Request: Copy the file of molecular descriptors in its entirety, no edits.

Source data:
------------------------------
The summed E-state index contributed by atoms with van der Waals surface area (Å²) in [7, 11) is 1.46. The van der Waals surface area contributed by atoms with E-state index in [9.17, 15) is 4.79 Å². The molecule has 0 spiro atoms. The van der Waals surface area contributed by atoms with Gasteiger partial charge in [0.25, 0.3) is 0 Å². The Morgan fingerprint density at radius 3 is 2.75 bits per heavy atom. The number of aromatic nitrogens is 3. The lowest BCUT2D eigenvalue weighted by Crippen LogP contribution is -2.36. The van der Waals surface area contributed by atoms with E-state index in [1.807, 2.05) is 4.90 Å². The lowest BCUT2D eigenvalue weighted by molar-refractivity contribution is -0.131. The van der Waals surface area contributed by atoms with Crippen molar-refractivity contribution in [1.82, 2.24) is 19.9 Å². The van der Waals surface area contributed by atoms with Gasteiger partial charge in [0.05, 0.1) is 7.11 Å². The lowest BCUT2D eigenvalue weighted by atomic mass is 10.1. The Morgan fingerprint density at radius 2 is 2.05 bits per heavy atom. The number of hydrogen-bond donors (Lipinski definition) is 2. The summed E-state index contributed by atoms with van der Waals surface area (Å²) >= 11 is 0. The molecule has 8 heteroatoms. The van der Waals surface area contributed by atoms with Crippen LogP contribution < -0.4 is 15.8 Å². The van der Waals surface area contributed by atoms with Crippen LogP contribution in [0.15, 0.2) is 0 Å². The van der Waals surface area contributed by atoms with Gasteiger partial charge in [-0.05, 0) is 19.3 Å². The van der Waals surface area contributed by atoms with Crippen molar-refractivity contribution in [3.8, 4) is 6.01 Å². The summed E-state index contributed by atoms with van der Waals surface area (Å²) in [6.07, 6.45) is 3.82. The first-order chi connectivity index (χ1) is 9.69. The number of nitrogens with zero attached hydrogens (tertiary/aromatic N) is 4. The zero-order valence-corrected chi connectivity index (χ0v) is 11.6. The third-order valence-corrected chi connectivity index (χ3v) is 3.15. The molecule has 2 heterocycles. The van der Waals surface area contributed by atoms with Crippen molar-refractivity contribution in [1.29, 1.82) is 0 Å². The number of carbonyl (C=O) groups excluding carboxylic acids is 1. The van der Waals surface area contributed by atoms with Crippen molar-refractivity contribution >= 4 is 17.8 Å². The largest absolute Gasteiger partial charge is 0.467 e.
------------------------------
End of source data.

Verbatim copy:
The summed E-state index contributed by atoms with van der Waals surface area (Å²) in [7, 11) is 1.46. The van der Waals surface area contributed by atoms with E-state index in [9.17, 15) is 4.79 Å². The molecule has 0 spiro atoms. The van der Waals surface area contributed by atoms with Gasteiger partial charge in [0.25, 0.3) is 0 Å². The Morgan fingerprint density at radius 3 is 2.75 bits per heavy atom. The number of aromatic nitrogens is 3. The lowest BCUT2D eigenvalue weighted by Crippen LogP contribution is -2.36. The van der Waals surface area contributed by atoms with E-state index in [1.807, 2.05) is 4.90 Å². The lowest BCUT2D eigenvalue weighted by molar-refractivity contribution is -0.131. The van der Waals surface area contributed by atoms with Crippen molar-refractivity contribution in [1.82, 2.24) is 19.9 Å². The van der Waals surface area contributed by atoms with Gasteiger partial charge in [0.05, 0.1) is 7.11 Å². The lowest BCUT2D eigenvalue weighted by atomic mass is 10.1. The Morgan fingerprint density at radius 2 is 2.05 bits per heavy atom. The number of hydrogen-bond donors (Lipinski definition) is 2. The summed E-state index contributed by atoms with van der Waals surface area (Å²) >= 11 is 0. The molecule has 8 heteroatoms. The van der Waals surface area contributed by atoms with Crippen LogP contribution < -0.4 is 15.8 Å². The van der Waals surface area contributed by atoms with Crippen LogP contribution in [0.15, 0.2) is 0 Å². The van der Waals surface area contributed by atoms with Gasteiger partial charge in [-0.05, 0) is 19.3 Å². The van der Waals surface area contributed by atoms with Crippen molar-refractivity contribution in [3.8, 4) is 6.01 Å². The summed E-state index contributed by atoms with van der Waals surface area (Å²) in [6.07, 6.45) is 3.82. The first-order chi connectivity index (χ1) is 9.69. The number of nitrogens with zero attached hydrogens (tertiary/aromatic N) is 4. The zero-order valence-corrected chi connectivity index (χ0v) is 11.6. The third-order valence-corrected chi connectivity index (χ3v) is 3.15. The molecule has 2 heterocycles. The van der Waals surface area contributed by atoms with Crippen molar-refractivity contribution in [1.29, 1.82) is 0 Å². The number of carbonyl (C=O) groups excluding carboxylic acids is 1. The van der Waals surface area contributed by atoms with Crippen molar-refractivity contribution >= 4 is 17.8 Å². The largest absolute Gasteiger partial charge is 0.467 e.